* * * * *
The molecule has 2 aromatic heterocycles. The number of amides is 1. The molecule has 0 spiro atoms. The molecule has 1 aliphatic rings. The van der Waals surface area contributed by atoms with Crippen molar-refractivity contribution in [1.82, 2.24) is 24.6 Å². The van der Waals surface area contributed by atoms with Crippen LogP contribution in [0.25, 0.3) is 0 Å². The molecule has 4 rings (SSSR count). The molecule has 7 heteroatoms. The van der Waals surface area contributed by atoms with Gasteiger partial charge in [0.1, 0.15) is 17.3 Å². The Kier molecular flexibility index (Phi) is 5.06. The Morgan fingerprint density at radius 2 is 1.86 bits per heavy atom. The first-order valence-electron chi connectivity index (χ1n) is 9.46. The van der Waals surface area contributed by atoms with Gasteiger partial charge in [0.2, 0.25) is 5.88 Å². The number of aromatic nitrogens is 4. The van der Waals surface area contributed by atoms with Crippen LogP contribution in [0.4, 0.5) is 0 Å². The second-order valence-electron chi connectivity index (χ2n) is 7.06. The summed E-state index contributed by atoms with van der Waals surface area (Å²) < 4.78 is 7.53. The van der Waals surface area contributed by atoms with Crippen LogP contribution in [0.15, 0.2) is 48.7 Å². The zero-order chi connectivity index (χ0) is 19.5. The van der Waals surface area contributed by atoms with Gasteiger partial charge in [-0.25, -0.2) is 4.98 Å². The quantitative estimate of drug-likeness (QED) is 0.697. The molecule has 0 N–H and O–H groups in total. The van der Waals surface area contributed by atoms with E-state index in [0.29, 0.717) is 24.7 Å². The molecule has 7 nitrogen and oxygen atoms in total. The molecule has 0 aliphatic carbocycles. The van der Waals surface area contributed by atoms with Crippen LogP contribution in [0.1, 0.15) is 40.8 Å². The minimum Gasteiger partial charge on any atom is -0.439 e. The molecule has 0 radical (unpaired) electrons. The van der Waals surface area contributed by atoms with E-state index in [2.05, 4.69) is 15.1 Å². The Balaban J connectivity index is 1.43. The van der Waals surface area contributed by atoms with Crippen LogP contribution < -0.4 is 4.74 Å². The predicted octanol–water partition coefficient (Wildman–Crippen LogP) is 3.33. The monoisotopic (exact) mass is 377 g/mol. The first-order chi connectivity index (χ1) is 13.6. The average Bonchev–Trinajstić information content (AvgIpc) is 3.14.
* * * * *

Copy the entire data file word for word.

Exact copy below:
The molecule has 2 aromatic heterocycles. The number of amides is 1. The molecule has 0 spiro atoms. The molecule has 1 aliphatic rings. The van der Waals surface area contributed by atoms with Crippen molar-refractivity contribution in [1.82, 2.24) is 24.6 Å². The van der Waals surface area contributed by atoms with Crippen LogP contribution in [0.25, 0.3) is 0 Å². The molecule has 4 rings (SSSR count). The molecule has 7 heteroatoms. The van der Waals surface area contributed by atoms with Gasteiger partial charge in [0.1, 0.15) is 17.3 Å². The Kier molecular flexibility index (Phi) is 5.06. The Morgan fingerprint density at radius 2 is 1.86 bits per heavy atom. The first-order valence-electron chi connectivity index (χ1n) is 9.46. The van der Waals surface area contributed by atoms with Gasteiger partial charge in [0.2, 0.25) is 5.88 Å². The number of aromatic nitrogens is 4. The van der Waals surface area contributed by atoms with Crippen LogP contribution in [0.4, 0.5) is 0 Å². The second-order valence-electron chi connectivity index (χ2n) is 7.06. The summed E-state index contributed by atoms with van der Waals surface area (Å²) < 4.78 is 7.53. The van der Waals surface area contributed by atoms with Crippen LogP contribution in [0.15, 0.2) is 48.7 Å². The zero-order chi connectivity index (χ0) is 19.5. The van der Waals surface area contributed by atoms with Gasteiger partial charge in [-0.25, -0.2) is 4.98 Å². The quantitative estimate of drug-likeness (QED) is 0.697. The molecule has 0 N–H and O–H groups in total. The van der Waals surface area contributed by atoms with E-state index in [0.29, 0.717) is 24.7 Å². The molecule has 7 nitrogen and oxygen atoms in total. The molecule has 0 aliphatic carbocycles. The van der Waals surface area contributed by atoms with Crippen LogP contribution in [0.1, 0.15) is 40.8 Å². The minimum Gasteiger partial charge on any atom is -0.439 e. The molecule has 0 radical (unpaired) electrons. The van der Waals surface area contributed by atoms with E-state index in [2.05, 4.69) is 15.1 Å². The Balaban J connectivity index is 1.43. The van der Waals surface area contributed by atoms with Crippen LogP contribution < -0.4 is 4.74 Å². The predicted octanol–water partition coefficient (Wildman–Crippen LogP) is 3.33. The monoisotopic (exact) mass is 377 g/mol. The first-order chi connectivity index (χ1) is 13.6. The average Bonchev–Trinajstić information content (AvgIpc) is 3.14.